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Stage is set for LIVE at Squamish

Town ready to welcome thousands to weekend music festival

From traffic management to parking spots, to police and ambulance, preparations for the LIVE at Squamish music festival are in full swing, said Katie Harris, project manager for the festival.

Now, the only fingers being crossed are for good weather.

"Let's hope we don't get the rain on the weekend," Harris said.

Harris was speaking to Eric Armour, the president of Downtown Squamish Business Improvement Association (DSBIA), making a short stop at his Trinity Romance Shop as she zipped from one business to another in downtown Squamish, offering business owners a chance to partner with the LIVE at Squamish music festival.

"We want to build a partnership with the local community because we will be doing this for five years and hopefully longer," she said.

She said festival organizers are expecting anywhere from 6,000 to 8,000 people will show up at the festival, adding that the majority of ticket holders will be coming from Squamish, and the Lower Mainland.

"We have three parking lots right next to the Al McIntosh grounds. We are encouraging people to use Centennial Way as an access route to avoid disruption on the highway," she said.

Finch Drive will be closed to the public to allow access for police and ambulance, she added. There is a bike valet for those who plan to bike to the festival.

There will be 20 traffic managers manning the access points to the grounds and roughly the same number of medical staff on the ground to deal with any emergency situation. The organizers have also arranged for 100 security guards to avoid any untoward incident. The Squamish RCMP will also marshal forces to make sure the festival goes smoothly.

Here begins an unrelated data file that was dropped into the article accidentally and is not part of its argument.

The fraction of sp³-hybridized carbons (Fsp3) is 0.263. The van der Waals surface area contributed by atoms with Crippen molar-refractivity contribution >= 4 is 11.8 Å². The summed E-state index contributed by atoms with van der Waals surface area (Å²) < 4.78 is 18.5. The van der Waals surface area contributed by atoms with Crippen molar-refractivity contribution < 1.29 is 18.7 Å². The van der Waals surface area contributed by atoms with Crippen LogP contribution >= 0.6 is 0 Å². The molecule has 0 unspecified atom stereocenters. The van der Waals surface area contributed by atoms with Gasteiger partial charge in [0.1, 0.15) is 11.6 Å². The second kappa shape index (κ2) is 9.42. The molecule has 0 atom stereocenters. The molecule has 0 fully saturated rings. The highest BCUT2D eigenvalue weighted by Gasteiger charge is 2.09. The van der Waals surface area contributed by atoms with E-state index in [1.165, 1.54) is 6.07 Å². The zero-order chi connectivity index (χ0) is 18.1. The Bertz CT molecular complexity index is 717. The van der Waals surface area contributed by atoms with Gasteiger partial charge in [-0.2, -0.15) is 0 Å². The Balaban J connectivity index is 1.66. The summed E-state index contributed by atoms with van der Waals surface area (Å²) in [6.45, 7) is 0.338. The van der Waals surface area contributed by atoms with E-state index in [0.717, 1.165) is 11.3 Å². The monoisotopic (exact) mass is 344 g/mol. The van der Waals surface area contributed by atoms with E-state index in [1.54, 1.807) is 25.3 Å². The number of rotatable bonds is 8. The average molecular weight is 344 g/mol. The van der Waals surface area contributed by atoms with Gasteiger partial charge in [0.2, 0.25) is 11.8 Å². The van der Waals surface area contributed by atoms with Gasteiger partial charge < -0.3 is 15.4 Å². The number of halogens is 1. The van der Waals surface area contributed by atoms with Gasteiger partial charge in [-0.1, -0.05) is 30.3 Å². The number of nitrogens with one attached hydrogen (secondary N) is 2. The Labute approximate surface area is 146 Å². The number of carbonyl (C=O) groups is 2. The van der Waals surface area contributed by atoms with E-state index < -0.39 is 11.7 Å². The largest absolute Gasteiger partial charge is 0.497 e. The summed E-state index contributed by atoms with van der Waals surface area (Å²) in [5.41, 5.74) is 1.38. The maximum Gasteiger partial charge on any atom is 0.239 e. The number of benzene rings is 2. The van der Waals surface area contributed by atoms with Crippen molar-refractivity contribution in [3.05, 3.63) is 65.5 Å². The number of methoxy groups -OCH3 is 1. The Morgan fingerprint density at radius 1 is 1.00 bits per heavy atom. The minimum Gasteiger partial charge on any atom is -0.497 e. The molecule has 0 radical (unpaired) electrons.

"There will be an extra team of officers on the highway for anticipated higher traffic counts and the detachment will see extra police officers brought in to police the event," said Cpl. Dave Ritchie of the Squamish RCMP detachment.

He said given the presence of a beer garden inside the festival grounds, the police will be extra vigilant.

"As they are having multiple beer gardens and large crowds, police will be taking a zero tolerance approach to drugs, alcohol and rowdy behavior in and around the venue," Ritchie said.

With plans in place for traffic and emergency services, Harris is hoping the event will run as smoothly as possible.

"This is our first event here in Squamish, but we are a very experienced company and we have organized large events before, such as the Sarah McLachlan show and the Neil Young concert in Vancouver," she said.

Meanwhile, downtown Squamish merchants are making sure the thousands who come to enjoy the festival don't go away without venturing downtown and looking at what the main drag has to offer.

The DSBIA will provide free shuttles from the festival ground to the downtown area, said Eric Armour, the president of DSBIA.

He said events like this will put Squamish on the map.

"This is really exciting. We have tons of people coming and this is great exposure for Squamish. I'm also happy that the organizers are willing to work with local businesses," he said.

With unique promotions and special draws for tickets, downtown merchants are also trying to stir excitement.

Armour's business, the Trinity Romance Shop, is holding a draw for tickets to the festival. Correy Matheson, the owner of The Nature Nest in downtown Squamish, is also offering a draw for a ticket with purchases of $50 from her store.

"This really puts Squamish on the map. It tells people out there that we are not just an outdoor recreational community," she said.